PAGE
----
How a Zone Valve Works


What are Zone Valves?

  • Zone valves are a specialized form of valve commonly found in home steam- or hot-water-based heating systems, typically referred to as hydronic systems. They rely on pipes running through the various rooms of the house to carry hot water from a central boiler, the heat radiating out into the room from the pipes. It would be a vast expenditure to keep a boiler supplying the entire house with heat, so most hydronic systems are sectioned off into zones. Whether a given room is heated is controlled by that room's zone valve.


  • There are two principle types of zone valve: one that is open in its inert state, and one that is closed in its inert state. There is no real physical difference, save that a different type of thermostat is used for each. The valve is a simple metal tube with a 24-volt electrically powered motor inside. The motor connects to the valve obstruction inside the tube by a simple mechanical linkage, and is held in its inert state by an attached spring. Inside the wall of the valve is a temperature sensor connecting to the temperature regulator in the hydronic system's boiler, called an aquastat. The thermostat connects to the motor, and from the motor is a wire connecting to the hydronic system's water pump. There is a separate thermostat for each room and zone valve.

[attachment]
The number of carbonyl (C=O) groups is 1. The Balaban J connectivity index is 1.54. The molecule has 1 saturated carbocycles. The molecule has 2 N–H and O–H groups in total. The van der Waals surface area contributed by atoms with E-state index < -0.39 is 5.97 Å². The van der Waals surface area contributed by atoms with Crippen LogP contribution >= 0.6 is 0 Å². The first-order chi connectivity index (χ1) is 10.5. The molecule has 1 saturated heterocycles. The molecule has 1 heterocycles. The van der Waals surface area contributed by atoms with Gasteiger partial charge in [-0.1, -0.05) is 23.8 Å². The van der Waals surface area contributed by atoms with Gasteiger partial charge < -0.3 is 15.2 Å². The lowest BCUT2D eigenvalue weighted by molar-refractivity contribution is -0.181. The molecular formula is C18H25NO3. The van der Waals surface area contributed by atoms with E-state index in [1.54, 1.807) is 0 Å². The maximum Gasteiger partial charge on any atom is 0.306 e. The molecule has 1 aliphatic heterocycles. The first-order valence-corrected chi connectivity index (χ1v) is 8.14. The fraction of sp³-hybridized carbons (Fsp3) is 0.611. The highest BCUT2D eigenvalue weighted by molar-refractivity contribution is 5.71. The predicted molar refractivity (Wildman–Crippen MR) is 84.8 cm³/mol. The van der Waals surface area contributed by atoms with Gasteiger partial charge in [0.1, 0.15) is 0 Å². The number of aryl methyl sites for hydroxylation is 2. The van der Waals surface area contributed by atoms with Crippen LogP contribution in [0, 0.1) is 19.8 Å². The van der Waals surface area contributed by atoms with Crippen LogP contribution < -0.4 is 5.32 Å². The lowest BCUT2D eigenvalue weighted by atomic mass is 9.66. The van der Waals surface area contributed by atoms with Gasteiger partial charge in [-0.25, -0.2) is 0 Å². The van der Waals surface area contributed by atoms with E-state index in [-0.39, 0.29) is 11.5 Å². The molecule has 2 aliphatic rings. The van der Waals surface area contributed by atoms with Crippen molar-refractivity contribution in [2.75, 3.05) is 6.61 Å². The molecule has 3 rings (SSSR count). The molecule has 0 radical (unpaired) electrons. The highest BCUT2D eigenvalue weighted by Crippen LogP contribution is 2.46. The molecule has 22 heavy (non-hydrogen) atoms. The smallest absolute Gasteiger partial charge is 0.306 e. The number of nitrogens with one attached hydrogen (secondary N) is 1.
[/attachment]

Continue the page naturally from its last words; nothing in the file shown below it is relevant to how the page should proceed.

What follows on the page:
• When a thermostat is turned on in order to raise the temperature of the room, the thermostat either stops sending an electrical signal to the zone valve's motor or starts sending one dependent on the type of zone valve. In either case, the valve obstruction is turned to open the valve. Simultaneously, the motor sends a signal to the hydronic system's water pump to start pumping water from the boiler. As water passes through the valve, the boiler's level of heat is governed by feedback the aquastat receives from the valve.

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